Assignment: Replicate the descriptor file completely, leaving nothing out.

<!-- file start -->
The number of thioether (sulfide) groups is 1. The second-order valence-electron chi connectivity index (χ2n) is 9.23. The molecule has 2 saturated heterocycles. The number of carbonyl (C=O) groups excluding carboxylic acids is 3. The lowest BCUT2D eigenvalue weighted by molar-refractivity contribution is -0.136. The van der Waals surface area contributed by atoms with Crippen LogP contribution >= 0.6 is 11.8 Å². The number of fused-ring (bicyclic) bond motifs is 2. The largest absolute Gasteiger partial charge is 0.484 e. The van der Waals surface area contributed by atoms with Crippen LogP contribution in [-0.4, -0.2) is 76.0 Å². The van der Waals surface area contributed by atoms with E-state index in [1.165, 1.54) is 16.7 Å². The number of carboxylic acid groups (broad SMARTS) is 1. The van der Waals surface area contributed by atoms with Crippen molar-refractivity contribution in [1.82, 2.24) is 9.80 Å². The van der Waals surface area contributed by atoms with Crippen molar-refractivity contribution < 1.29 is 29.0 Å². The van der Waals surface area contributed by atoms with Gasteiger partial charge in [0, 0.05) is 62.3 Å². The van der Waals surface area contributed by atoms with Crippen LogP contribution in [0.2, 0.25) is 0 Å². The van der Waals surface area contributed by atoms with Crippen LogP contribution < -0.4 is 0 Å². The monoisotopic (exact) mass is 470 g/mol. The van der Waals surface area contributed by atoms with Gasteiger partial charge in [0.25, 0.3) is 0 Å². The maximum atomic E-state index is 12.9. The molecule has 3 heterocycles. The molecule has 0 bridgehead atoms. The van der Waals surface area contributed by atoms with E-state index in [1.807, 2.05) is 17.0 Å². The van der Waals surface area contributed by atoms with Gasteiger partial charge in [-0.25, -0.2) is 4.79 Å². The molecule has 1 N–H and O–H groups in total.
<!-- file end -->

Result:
The number of thioether (sulfide) groups is 1. The second-order valence-electron chi connectivity index (χ2n) is 9.23. The molecule has 2 saturated heterocycles. The number of carbonyl (C=O) groups excluding carboxylic acids is 3. The lowest BCUT2D eigenvalue weighted by molar-refractivity contribution is -0.136. The van der Waals surface area contributed by atoms with Crippen LogP contribution >= 0.6 is 11.8 Å². The number of fused-ring (bicyclic) bond motifs is 2. The largest absolute Gasteiger partial charge is 0.484 e. The van der Waals surface area contributed by atoms with Crippen LogP contribution in [-0.4, -0.2) is 76.0 Å². The van der Waals surface area contributed by atoms with E-state index in [1.165, 1.54) is 16.7 Å². The number of carboxylic acid groups (broad SMARTS) is 1. The van der Waals surface area contributed by atoms with Crippen molar-refractivity contribution in [1.82, 2.24) is 9.80 Å². The van der Waals surface area contributed by atoms with Crippen molar-refractivity contribution < 1.29 is 29.0 Å². The van der Waals surface area contributed by atoms with Gasteiger partial charge in [0, 0.05) is 62.3 Å². The van der Waals surface area contributed by atoms with Crippen LogP contribution in [0.2, 0.25) is 0 Å². The van der Waals surface area contributed by atoms with Crippen LogP contribution < -0.4 is 0 Å². The monoisotopic (exact) mass is 470 g/mol. The van der Waals surface area contributed by atoms with Gasteiger partial charge in [0.25, 0.3) is 0 Å². The maximum atomic E-state index is 12.9. The molecule has 3 heterocycles. The molecule has 0 bridgehead atoms. The van der Waals surface area contributed by atoms with E-state index in [1.807, 2.05) is 17.0 Å². The van der Waals surface area contributed by atoms with Gasteiger partial charge in [-0.25, -0.2) is 4.79 Å². The molecule has 1 N–H and O–H groups in total.